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How to Turn Your Strengths into a Successful Consulting Business

starting a consulting & coaching business Jul 15, 2017

If you are like me, you're a consultant because you want to change the world.

You want to help leaders and companies create healthy work environments filled with engaged employees and customers.

But you leapt from the corporate ladder (or are thinking about it) because you also want to create greater success...on your own terms. 

The question that keeps you up at night is HOW.

  • How do you monetize your experience and turn it in to a thriving consulting practice?
  • Or how do you leverage your strengths to take your business to the next level?
  • As well as how do you accomplish these goals while remaining true to your values around service and integrity?

Smart and values-driven consultants like you don't have one minute to waste questioning what it takes to accelerate your consulting success. You need to convert the energy you spend second-guessing what to do next into positive action because your future clients need you. There are people who not only want what you have to offer but will gladly pay you what you are worth.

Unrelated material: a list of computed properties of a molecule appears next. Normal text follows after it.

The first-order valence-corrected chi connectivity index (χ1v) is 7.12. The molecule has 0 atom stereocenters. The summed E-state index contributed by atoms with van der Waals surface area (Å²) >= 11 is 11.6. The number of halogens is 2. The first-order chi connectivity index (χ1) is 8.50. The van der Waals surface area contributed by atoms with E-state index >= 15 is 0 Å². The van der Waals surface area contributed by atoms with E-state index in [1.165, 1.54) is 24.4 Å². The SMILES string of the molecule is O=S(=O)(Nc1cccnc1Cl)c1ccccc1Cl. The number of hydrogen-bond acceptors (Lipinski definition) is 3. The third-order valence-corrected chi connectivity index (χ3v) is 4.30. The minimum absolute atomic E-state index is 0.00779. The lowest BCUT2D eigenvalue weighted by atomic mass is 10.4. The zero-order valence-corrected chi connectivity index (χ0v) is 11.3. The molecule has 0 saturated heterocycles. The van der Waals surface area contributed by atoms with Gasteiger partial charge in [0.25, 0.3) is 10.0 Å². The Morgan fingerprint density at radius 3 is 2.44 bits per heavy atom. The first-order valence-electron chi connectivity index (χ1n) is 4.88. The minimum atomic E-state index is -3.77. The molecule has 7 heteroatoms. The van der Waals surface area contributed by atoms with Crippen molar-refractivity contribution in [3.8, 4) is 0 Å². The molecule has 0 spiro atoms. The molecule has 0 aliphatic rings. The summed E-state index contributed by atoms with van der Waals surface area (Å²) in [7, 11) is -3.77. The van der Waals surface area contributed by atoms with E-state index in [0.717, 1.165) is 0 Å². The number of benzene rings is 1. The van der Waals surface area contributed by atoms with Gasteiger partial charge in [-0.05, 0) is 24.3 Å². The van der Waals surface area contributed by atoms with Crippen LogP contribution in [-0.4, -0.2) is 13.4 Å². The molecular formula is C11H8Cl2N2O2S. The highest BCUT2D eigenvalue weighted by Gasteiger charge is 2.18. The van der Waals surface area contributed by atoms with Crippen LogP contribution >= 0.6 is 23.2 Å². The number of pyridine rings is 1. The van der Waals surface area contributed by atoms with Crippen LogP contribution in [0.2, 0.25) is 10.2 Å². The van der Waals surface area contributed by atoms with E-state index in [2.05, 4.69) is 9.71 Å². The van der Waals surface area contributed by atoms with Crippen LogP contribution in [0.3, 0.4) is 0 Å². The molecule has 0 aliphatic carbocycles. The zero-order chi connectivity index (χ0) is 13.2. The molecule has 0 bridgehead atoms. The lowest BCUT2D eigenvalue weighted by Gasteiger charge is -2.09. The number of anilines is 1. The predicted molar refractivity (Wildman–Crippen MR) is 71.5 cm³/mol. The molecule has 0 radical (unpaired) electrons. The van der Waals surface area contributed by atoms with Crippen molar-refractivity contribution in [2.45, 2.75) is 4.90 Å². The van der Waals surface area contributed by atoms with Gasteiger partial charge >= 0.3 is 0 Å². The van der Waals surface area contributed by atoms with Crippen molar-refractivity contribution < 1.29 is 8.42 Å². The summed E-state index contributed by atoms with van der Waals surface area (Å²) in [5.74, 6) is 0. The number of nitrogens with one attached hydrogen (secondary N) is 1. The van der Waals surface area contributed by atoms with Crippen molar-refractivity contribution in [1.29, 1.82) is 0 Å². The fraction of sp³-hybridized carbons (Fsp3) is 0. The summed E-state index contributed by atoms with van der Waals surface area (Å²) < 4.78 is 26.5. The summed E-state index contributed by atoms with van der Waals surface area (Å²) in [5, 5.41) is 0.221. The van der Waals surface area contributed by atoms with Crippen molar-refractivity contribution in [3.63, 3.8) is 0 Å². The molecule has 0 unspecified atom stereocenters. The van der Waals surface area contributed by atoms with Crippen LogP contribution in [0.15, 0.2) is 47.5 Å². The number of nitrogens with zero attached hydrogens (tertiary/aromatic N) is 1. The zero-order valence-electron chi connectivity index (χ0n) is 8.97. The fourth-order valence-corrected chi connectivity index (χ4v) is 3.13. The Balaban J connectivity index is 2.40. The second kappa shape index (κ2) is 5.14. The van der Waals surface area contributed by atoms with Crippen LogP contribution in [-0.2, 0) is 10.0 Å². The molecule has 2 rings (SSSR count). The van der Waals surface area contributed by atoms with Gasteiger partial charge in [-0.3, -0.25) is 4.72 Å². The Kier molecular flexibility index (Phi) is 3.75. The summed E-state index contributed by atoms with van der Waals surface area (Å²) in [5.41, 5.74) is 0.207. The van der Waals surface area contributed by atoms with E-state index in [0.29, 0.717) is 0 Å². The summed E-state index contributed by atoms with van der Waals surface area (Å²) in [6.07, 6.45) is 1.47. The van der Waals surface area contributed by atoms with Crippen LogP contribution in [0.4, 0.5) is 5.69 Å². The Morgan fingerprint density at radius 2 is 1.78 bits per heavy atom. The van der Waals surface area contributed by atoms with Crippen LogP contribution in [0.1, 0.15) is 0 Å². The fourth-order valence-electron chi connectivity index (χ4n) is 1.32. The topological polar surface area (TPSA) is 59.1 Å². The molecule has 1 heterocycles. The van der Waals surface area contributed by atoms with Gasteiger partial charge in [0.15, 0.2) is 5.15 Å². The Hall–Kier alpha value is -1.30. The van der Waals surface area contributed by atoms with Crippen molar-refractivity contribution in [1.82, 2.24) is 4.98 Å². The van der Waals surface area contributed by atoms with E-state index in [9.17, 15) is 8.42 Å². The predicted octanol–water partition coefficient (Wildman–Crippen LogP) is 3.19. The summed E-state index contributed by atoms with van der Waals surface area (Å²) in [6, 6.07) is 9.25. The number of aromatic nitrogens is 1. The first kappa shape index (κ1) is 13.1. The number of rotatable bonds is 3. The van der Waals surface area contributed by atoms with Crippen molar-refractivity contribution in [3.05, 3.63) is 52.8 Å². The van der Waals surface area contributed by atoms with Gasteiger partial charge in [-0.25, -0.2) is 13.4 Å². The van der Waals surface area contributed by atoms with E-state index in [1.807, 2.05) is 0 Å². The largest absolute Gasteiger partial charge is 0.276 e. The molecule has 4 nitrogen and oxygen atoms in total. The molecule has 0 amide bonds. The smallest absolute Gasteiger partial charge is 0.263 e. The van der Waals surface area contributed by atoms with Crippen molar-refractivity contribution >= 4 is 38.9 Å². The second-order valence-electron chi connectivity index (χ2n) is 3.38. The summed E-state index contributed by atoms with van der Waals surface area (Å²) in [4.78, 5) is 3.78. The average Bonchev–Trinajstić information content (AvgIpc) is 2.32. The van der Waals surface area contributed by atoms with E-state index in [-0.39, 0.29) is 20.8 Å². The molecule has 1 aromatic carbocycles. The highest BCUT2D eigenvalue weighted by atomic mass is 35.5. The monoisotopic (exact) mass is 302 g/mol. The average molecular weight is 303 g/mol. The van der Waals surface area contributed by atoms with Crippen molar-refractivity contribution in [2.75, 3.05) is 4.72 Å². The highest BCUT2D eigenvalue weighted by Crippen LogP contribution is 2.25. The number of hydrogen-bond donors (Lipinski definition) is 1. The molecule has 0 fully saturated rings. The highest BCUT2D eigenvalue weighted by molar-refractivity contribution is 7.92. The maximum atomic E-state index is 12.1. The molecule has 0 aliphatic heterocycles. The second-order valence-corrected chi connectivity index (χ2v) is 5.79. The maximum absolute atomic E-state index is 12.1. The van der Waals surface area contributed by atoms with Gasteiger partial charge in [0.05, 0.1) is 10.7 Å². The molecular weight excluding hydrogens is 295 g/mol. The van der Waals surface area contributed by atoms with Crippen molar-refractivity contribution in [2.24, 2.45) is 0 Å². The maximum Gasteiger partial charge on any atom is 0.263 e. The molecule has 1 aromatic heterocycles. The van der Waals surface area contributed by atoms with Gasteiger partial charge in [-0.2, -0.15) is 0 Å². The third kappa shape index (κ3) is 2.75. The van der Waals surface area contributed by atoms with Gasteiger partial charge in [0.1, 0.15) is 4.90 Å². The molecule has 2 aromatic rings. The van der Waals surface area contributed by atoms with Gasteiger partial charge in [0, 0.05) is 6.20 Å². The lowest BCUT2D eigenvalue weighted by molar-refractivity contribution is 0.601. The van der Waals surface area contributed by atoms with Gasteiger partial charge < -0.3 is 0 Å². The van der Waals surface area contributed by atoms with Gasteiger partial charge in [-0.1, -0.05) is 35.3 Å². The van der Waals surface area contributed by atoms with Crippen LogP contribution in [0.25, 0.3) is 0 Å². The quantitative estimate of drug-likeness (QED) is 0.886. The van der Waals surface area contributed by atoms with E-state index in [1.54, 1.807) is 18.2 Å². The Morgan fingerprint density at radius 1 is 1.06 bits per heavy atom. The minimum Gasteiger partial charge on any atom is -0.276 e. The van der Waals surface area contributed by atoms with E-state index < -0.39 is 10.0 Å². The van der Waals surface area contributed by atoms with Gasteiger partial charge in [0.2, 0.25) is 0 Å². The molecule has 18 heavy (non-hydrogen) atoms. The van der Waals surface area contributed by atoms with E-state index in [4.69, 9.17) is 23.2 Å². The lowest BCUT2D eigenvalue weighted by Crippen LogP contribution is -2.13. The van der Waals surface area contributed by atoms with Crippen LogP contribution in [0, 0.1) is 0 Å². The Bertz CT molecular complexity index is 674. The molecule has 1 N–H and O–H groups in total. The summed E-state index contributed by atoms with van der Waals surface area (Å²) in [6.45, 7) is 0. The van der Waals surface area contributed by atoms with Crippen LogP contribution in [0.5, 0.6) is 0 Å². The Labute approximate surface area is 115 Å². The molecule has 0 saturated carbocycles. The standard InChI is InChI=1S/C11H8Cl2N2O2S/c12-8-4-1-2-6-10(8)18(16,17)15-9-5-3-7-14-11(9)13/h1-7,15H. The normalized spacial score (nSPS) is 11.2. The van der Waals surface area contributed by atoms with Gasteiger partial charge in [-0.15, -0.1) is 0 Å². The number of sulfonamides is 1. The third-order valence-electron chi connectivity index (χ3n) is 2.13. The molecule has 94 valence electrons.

Finding and connecting to your ideal clients with credibility is not a matter a chance. It's a matter of strategy and that I what I am going show you in this article.



Contrary to what you might think, you first step in building your consulting business is NOT figuring out what you do. Your first step is uncovering WHO you serve.

You don't consult to a company, you serve specific individuals within companies who have needs that you care very much about.

Take a moment to think through exactly who is your ideal client.